Batman Begins

Beginner's Luck

10 Reasons Why Batman Begins Is the Best Batman Movie

Catch Batman Begins this month on IFC.

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Photo Credit: Warner Bros./Everett Collection

When it comes to Batman movies, there are divided camps as to which is the best of the film adaptations. Most believe The Dark Knight to be the superior film, thanks to a story fraught with moral ambiguity and riveting action, not to mention an Oscar-winning performance by Heath Ledger as The Joker. Tim Burton’s original Batman has its fans, with its signature Burton visuals, iconic Danny Elfman score, and epic Joker performance from Jack Nicholson. But bet your bottom Batarangs, an argument can be made that Batman Begins, Christopher Nolan’s first installment from his Bat trilogy, is the best Batman film to date. (Hey, it’s not like we said Batman & Robin was the best.) Before you catch Batman Begins on IFC this month, take a look at some reasons why Nolan’s 2005 film is still the ultimate Bat-flick.

1. It’s a Batman movie that is actually about Batman

After the disaster that was the aforementioned Batman & Robin, the franchise was in need of a full-blown makeover. Nolan and company chose to reboot the whole system, starting from the ground up with an entirely fresh take on Gotham’s hero and his origin. This allowed the focus in a Batman movie to be on…wait for it…The Bat-Man himself. Nolan and coscreenwriter David S. Goyer would go to meticulous depths to create a Gotham City grounded in reality while still having room for comic book-friendly stuff like a creepy psychiatrist who dresses like a scarecrow.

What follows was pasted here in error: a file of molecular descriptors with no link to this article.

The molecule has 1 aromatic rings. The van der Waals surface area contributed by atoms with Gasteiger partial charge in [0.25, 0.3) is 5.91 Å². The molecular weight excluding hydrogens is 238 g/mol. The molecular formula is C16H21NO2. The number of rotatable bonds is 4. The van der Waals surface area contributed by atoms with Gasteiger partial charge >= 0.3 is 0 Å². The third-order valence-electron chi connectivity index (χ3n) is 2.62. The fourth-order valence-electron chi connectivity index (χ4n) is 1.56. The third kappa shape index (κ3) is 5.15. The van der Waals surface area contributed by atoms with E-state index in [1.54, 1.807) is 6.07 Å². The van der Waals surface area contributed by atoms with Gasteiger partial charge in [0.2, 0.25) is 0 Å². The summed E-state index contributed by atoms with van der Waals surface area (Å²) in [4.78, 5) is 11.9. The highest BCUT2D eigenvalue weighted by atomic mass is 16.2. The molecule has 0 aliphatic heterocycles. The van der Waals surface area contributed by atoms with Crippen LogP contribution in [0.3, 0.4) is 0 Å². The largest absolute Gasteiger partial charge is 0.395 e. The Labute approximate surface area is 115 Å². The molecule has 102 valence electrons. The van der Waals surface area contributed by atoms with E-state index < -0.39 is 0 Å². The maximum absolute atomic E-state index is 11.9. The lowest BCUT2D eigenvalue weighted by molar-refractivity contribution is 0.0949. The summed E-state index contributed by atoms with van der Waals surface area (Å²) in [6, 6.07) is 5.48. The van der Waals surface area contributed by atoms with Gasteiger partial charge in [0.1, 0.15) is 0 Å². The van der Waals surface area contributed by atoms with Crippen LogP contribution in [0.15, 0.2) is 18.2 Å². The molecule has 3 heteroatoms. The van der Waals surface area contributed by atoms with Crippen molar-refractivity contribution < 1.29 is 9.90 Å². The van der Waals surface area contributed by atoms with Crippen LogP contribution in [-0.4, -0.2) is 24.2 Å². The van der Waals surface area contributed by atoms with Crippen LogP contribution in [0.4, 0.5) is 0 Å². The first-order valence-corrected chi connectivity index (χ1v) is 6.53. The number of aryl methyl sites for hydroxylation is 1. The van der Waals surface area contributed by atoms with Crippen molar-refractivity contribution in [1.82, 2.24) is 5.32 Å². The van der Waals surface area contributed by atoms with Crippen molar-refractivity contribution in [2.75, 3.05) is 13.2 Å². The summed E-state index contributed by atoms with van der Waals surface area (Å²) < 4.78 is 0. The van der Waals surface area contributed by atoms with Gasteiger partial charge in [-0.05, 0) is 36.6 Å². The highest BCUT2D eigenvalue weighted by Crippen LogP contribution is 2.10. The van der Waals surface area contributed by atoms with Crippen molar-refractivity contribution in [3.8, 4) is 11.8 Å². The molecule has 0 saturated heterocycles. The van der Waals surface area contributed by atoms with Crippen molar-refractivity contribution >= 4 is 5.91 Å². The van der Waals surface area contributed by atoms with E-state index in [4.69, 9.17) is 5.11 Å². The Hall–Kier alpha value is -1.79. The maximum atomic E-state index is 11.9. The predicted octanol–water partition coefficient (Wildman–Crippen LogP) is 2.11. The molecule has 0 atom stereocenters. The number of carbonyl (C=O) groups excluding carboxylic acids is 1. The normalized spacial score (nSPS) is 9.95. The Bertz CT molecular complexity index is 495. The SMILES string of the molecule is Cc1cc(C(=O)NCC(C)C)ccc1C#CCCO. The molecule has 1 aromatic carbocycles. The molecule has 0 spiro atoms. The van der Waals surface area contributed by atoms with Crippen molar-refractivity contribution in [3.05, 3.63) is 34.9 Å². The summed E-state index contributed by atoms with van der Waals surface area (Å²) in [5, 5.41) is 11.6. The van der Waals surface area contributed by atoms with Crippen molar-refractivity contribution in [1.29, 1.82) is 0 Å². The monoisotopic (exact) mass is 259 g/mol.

For the first time in a Batman film, Bruce Wayne also got as much screentime as his caped counterpart. Bruce’s journey from rich kid to crimefighter for once is the focus of the movie, allowing a level of character depth that previous big screen Waynes lacked. (Bruce isn’t merely the bland playboy from the Val Kilmer/George Clooney years.) The depths that Batman Begins goes to in explaining what Bruce’s life was like as an orphan, where his fears came from, how he tried to throw his life away, how he transformed himself, how he became the manifestation of all his sadness and fears and anger and a force for good is comic book storytelling at its finest. For the first time in a Batman movie viewers are emotionally invested in Bruce Wayne.


2. It’s an origin story closer to the comics

Finally we can all forget the whole “Joker killed Bruce Wayne’s parents” thing from Tim Burton’s Batman. Nolan and Goyer’s screenplay hews closely to Bruce’s comic book origins, depicting Thomas and Martha Wayne’s death at the hands of street thug Joe Chill. And while the Wayne family attends an opera on that fateful night instead of a screening of The Mark of Zorro, the change actually works plotwise (Bruce is scared by the bat-like creatures onstage) and adds an interesting wrinkle to Batman’s famous origins.


3. Christian Bale Is The Best Bruce Wayne/Batman (Despite the Voice)

Christian Bale Batman Begins
Warner Bros./Everett Collection